Singaporean Shereen Williams has worn many hats in her adopted home of Wales since moving there in 2005.
From managing race relations and countering extremism to tackling violence against women and overseeing the resettlement of Syrian refugees, the 35-year-old seems to have done it all - spearheading community projects, sitting on committees and becoming a prominent speaker on these and other issues.
Last month, she was made an honorary Member of the Order of the British Empire (MBE) for her community work in Wales. MBEs are awarded for outstanding achievement or service to the community.
In an interview with The Straits Times last week, the former Tampines girl said she did little voluntary work in Singapore. It was only after moving to Wales - to be with her civil-servant Welsh husband - that her passion for community work began. While hunting for a job, she decided to volunteer in the local community to pass the time.
What started as a means of keeping homesickness at bay in 2005 soon became a full-time occupation. She said: "I realised I actually enjoyed it... I developed a career from what I loved."
The accountancy graduate from Singapore Management University made her first forays into community work as a treasurer for Wales' Ethnic Youth Support Team.
She also joined the Council of Ethnic Minority Voluntary Sector Organisations Wales as development officer, rising to become its youngest director at 24. In 2010, she became the first female Muslim chaplain of a Welsh university.
Six years ago, she started working for the local government, and is now regional community cohesion coordinator for Newport and Monmouthshire (East Gwent), and has also been appointed to two public bodies in Wales.
Mrs Williams, who has yet to collect her medal at an official ceremony, is among a small number of Singaporeans who have been awarded MBEs.
In 2015, trade and investment officer Mindy Tay, then 53, got an MBE for her long service at the British High Commission and for promoting trade relations between Britain and Singapore.
Mrs Williams is now a permanent resident in Wales, where she lives with her husband Omer and their two sons - aged three and seven. She also has a 16-year-old stepdaughter. Her husband also received an MBE in 2015 for public and voluntary services to community cohesion in Wales.
Mrs Williams said living in a predominantly white community miles away from cosmopolitan London poses challenges. In her first week in Wales, a boy in his early teens spat on her. And when she was being filmed for the BBC documentary New Nation: White, Welsh And Muslim (2009), a passer-by told her he would shoot her if he had a gun.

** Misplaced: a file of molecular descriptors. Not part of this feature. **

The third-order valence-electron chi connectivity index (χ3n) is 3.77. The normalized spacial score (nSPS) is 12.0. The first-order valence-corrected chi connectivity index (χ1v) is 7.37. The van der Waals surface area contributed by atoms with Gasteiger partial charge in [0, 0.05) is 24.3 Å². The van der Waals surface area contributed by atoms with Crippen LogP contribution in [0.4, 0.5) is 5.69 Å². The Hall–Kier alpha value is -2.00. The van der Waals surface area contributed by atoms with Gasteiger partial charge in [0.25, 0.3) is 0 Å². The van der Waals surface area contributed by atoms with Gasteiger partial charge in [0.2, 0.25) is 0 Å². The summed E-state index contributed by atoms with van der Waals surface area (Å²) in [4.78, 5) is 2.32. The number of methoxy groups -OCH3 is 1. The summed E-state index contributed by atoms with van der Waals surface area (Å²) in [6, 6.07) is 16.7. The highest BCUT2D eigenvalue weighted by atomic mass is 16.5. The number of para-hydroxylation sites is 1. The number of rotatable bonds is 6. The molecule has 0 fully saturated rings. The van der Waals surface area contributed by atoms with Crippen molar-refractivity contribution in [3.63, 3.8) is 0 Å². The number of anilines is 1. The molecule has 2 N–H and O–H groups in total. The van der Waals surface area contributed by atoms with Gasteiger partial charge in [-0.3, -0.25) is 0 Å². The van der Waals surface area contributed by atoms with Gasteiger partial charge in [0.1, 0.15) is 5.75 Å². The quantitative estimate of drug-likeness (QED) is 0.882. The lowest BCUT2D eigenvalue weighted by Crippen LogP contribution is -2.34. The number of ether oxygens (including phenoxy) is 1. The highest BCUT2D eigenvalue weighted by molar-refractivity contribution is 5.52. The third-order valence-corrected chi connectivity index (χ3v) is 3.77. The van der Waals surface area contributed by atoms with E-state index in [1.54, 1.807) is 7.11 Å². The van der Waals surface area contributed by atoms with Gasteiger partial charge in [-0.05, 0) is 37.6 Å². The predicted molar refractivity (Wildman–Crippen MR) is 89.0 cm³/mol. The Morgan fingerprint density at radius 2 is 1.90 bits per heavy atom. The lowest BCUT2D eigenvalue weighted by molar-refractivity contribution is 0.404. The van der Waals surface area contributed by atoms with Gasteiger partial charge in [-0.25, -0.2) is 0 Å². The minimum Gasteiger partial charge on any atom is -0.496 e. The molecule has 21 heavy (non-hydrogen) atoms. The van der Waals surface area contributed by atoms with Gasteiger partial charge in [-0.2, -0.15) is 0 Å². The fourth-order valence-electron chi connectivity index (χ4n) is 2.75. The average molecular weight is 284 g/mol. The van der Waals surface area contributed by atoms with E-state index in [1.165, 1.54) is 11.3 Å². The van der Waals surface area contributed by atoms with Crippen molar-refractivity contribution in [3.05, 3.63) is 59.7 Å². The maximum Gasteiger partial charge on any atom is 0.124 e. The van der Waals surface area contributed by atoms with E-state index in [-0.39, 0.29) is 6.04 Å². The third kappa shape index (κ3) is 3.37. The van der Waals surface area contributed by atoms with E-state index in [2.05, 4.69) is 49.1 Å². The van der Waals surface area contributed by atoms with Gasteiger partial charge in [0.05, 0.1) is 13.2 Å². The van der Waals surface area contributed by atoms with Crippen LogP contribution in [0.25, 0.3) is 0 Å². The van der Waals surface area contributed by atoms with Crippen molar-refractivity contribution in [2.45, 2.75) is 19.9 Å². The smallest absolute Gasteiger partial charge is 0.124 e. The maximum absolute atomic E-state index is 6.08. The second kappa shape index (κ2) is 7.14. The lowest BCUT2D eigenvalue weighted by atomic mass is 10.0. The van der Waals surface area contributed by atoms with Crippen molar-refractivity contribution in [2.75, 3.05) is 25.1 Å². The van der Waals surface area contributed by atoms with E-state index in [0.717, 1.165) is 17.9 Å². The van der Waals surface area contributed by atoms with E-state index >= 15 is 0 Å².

Although cautious, she remains unshaken, saying: "Why should I give them the power to change how I live my life?"
Mrs Williams now coordinates two panels that manage referrals of people at risk of radicalisation. She believes the best way to tackle extremism and discrimination is to give people opportunities to interact and form genuine friendships.
"When you get to know the other, you are less likely to fear them. You don't have to agree - that's the beautiful thing, you can respect their right to believe what they want to believe," said Mrs Williams, who has founded an inter-faith forum, and co-founded a consortium of Muslim organisations which has held many inter-faith events.
Wales saw a surge in the number of hate crimes against minorities after Britain's shock vote in June last year to leave the European Union. Such crimes fell, then rose again after the recent attacks in London and Manchester.
Mrs Williams said: "A part of me is worried about what will happen to people like me who are non-European migrants."
She is proud of her work with the Henna Foundation, which supports Muslim women and children. In 2015, she helped a young woman get an annulment for a marriage she had been forced into - a common problem in the Muslim community in Wales. A year later, the woman met a man, fell in love and is now happily married.
Tackling problems faced by the community tends to be more challenging, she said, because the Muslims there come from different cultural backgrounds - hailing from regions as diverse as South Asia, Africa, the Middle East, Turkey and Bosnia.
Mrs Williams returns to Singapore for three weeks every year to visit her extended family and friends. She was a "typical Singaporean" when she arrived in Wales, trying - and failing - to find eateries that were open at 11pm, and learning the awkward way that in Britain, "pants" are not trousers but underwear. "We had a meeting about what to get for a charity drive, and I kept talking about pants. People were thinking, she's disgusting, she's talking about second-hand underwear!"
The MBE is a prestigious award, but Mrs Williams is not one to let it go to her head. "It's slightly embarrassing. Friends have been coming to my office and curtsying, shuffling out the door. We had a bit of a laugh over it."
She added: "The same problems and challenges are still there, no matter how many characters you have after your name."